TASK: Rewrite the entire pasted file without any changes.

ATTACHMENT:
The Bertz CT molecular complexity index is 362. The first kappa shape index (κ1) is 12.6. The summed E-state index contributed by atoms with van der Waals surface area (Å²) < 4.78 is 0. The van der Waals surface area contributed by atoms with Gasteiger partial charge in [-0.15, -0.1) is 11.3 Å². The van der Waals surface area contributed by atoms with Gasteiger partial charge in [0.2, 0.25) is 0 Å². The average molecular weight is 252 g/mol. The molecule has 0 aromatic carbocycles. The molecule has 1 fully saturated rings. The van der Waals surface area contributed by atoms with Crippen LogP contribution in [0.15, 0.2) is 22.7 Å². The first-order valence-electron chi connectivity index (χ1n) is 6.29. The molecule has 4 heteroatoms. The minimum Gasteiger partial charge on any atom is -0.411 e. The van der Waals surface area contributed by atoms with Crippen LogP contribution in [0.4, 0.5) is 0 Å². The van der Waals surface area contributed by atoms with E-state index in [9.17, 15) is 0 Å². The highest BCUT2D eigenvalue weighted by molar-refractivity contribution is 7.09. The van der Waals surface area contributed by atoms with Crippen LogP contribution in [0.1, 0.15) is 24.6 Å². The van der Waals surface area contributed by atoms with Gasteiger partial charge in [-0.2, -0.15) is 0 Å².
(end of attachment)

The Bertz CT molecular complexity index is 362. The first kappa shape index (κ1) is 12.6. The summed E-state index contributed by atoms with van der Waals surface area (Å²) < 4.78 is 0. The van der Waals surface area contributed by atoms with Gasteiger partial charge in [-0.15, -0.1) is 11.3 Å². The van der Waals surface area contributed by atoms with Gasteiger partial charge in [0.2, 0.25) is 0 Å². The average molecular weight is 252 g/mol. The molecule has 0 aromatic carbocycles. The molecule has 1 fully saturated rings. The van der Waals surface area contributed by atoms with Crippen LogP contribution in [0.15, 0.2) is 22.7 Å². The first-order valence-electron chi connectivity index (χ1n) is 6.29. The molecule has 4 heteroatoms. The minimum Gasteiger partial charge on any atom is -0.411 e. The van der Waals surface area contributed by atoms with Crippen LogP contribution in [0.4, 0.5) is 0 Å². The van der Waals surface area contributed by atoms with E-state index in [9.17, 15) is 0 Å². The highest BCUT2D eigenvalue weighted by molar-refractivity contribution is 7.09. The van der Waals surface area contributed by atoms with Crippen LogP contribution in [0.1, 0.15) is 24.6 Å². The van der Waals surface area contributed by atoms with Gasteiger partial charge in [-0.2, -0.15) is 0 Å².